By YENA SEO, THE WALL STREET JOURNAL (expository)
In a turn of events, the Special Summit on Sustainable Development at the Harvard National Model United Nations (HNMUN) Conference has begun to focus on community-led initiatives to address development after health crises, rather than the top-down approaches that were proposed in earlier sessions. Perhaps inspired by the speech given by guest speaker Sushma Raman of the Harvard Kennedy School of Government’s Carr Center for Human Rights, most of the working papers proposed by the Special Summit on Sustainable Development have incorporated community-based health and community leadership in one shape or form.
A number of working papers were presented by member nations, all of which included enthusiastic support for international engagement and improved communication between organizations at all levels. The committee, which has been tasked to address development after major health crises and emergencies, saw the ineffectiveness of the international response to the 2014 Ebola outbreak, in which scores of people across West Africa died from the disease. Two major contributing factors that proved to be detrimental in the response to containing the Ebola virus were poor communication and a lack of investment into community resources. The Special Summit on Sustainable Development, eager to avoid the tragic mistakes made only a matter of years ago, have now focused their attention to multifaceted approaches.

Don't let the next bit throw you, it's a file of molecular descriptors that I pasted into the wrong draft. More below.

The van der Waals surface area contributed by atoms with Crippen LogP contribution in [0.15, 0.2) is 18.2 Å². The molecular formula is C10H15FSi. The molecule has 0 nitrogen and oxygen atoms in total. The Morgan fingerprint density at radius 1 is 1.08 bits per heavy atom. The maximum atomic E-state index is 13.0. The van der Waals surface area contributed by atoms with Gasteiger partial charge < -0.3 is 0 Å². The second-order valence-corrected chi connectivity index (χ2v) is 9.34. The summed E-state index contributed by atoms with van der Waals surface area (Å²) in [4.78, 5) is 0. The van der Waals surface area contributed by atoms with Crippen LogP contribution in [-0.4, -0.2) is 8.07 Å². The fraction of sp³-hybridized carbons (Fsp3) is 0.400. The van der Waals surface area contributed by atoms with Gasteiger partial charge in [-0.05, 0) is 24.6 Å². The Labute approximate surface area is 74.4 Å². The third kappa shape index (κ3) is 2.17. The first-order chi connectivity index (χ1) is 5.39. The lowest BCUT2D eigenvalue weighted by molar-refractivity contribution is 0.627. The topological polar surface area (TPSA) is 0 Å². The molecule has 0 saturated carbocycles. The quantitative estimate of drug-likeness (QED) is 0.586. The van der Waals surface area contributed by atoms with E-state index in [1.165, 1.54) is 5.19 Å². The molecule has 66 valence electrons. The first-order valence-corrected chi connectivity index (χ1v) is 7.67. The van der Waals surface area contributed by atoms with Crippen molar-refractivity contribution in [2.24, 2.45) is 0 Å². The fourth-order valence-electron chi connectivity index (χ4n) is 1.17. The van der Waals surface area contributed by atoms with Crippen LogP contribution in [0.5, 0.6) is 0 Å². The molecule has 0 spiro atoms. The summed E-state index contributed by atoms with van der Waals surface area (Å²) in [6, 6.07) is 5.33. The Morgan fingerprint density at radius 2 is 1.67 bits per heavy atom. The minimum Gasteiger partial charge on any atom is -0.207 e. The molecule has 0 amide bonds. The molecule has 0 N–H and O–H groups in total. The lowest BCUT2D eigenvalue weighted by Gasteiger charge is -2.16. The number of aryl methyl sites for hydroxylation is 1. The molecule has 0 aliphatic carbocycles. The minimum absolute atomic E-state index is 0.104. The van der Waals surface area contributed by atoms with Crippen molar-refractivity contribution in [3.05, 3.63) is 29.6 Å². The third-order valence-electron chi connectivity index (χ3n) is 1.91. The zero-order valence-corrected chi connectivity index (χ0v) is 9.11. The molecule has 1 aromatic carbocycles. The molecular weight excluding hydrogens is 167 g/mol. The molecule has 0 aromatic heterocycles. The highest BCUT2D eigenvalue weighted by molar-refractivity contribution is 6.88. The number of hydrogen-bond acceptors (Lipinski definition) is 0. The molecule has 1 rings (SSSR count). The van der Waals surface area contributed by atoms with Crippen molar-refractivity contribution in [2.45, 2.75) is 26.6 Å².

One working paper, titled “TEA,” emphasized the need to expand economics and advance health care in underdeveloped regions, while still trusting in the international system. The paper, sponsored by the United Kingdom, Canada, and several others, strives to work with organizations such as the International Monetary Fund and the World Bank, while also recommending local initiatives and collaboration between the World Health Organization and local health and medical teams in countries such as Liberia.
Another paper, “PIE (Prevention, Intervention, Eradication),” was presented by Belarus, the Russian Federation and Spain, and advocates for peer-driven intervention methods to help communities become self-sustaining. PIE and TEA also recommend initiatives that would encourage research partnerships between the Global North and the Global South in an effort to bridge the medical and educational gap.
“All governments, democratic or not, will be included in this working paper,” the delegate from the Russian Federation said. “We are also welcome to any changes and amendments that could further strengthen this resolution.”
A separate working paper, “LICE,” emphasizes four major themes in its clauses: Legal, Infrastructure, Cooperation, and Education. To increase crisis management capabilities in less economically developed countries, the paper advocates for a “Yellow Road Program” that would improve transportation and road systems in rural communities.
The Special Summit on Sustainable Development has truly taken a multifaceted approach towards post-crisis development, and its clauses advocating for community-led initiatives complement the international framework. The next task for this committee will be to merge many of these papers into one wholly comprehensive resolution that can hopefully curb the next global health crisis from occurring.
The Russian Federation invites other nations to collaborate with the “PIE” working paper, which emphasizes Prevention, Intervention and Eradication.